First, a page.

For the most part, the solar industry has reported strong earnings for the third quarter. Canadian Solar, Trina Solar, and JinkoSolar all returned to profitability, and strong demand has led to improving margins across the industry. But that doesn't mean that everyone is faring so well.
Two such companies are JA Solar (NASDAQ:JASO) and LDK Solar (NASDAQOTH:LDKYQ), which both reported earnings this morning. Losses continue to pile up and debt is a huge problem to the survival of both companies. Here's what you need to know.
JA Solar is clearly the better of these two solar companies, reporting 500.2 MW of shipments, including 305.0 MW of modules and module tolling. Revenue was $287.3 million and gross margin improved sequentially from 8.1% to 11.3%.
The problem is that net loss was $37.1 million, or $1.11 per share. Even on a non-GAAP basis, JA Solar lost $14.7 million, or $0.59 per share. If you can't make money in today's solar, there's not a lot of hope for the future.
Debt was down to $628.2 million in the third quarter, but cash is down 24% from the beginning of the year to $401.1 million because management paid off convertible debt. It's worth wondering if Chinese banks are pulling back the easy money on JA Solar, as well as others in the industry.
LDK Solar's numbers were far worse, reporting sales of $156.6 million, gross margin of -24%, and a net loss of $127.0 million. Debt currently stands at $2.8 billion and with just $225.8 million in cash there's little chance that will be paid off. An interest payment due on August 28 still hasn't been paid and LDK will likely need to be liquidated at some point.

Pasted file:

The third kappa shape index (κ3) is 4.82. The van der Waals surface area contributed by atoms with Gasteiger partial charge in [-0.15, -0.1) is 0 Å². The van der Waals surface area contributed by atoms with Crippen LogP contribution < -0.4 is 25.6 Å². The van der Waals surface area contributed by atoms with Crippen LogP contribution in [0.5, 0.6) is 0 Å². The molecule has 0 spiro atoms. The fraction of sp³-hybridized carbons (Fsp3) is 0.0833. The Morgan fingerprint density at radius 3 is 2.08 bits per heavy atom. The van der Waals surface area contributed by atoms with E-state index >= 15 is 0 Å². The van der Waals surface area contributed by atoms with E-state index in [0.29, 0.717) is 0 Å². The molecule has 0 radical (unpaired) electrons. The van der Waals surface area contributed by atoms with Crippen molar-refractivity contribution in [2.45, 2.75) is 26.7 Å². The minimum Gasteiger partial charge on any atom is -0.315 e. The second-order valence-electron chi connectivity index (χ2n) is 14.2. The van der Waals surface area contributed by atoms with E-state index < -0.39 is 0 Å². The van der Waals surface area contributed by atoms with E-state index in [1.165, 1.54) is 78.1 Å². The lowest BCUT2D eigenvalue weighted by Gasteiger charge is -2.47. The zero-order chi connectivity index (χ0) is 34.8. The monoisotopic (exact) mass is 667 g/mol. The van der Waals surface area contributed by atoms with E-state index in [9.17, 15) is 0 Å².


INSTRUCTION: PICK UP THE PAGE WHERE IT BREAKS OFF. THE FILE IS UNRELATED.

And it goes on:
What this means for JA Solar and LDK Solar
LDK Solar is finished as a viable company and is hands-off from an investment standpoint. Equity investors will likely wind up with nothing if the company enters bankruptcy or is liquidated like Suntech Power was.
JA Solar is in a better position but is still in rough shape. It doesn't have the downstream projects that have made Canadian Solar and JinkoSolar profitable and is still shipping wafers in a highly competitive environment.
Solar companies that are still reporting losses are simply being left behind by the industry. Those making a profit will be more bankable to customers today and have better balance sheets to upgrade equipment and invest in their futures over the next few years. I would avoid these two stocks in favor of higher-quality companies that are actually posting a profit.
Fool contributor Travis Hoium has no position in any stocks mentioned. The Motley Fool has no position in any of the stocks mentioned. Try any of our Foolish newsletter services free for 30 days. We Fools may not all hold the same opinions, but we all believe that considering a diverse range of insights makes us better investors. The Motley Fool has a disclosure policy.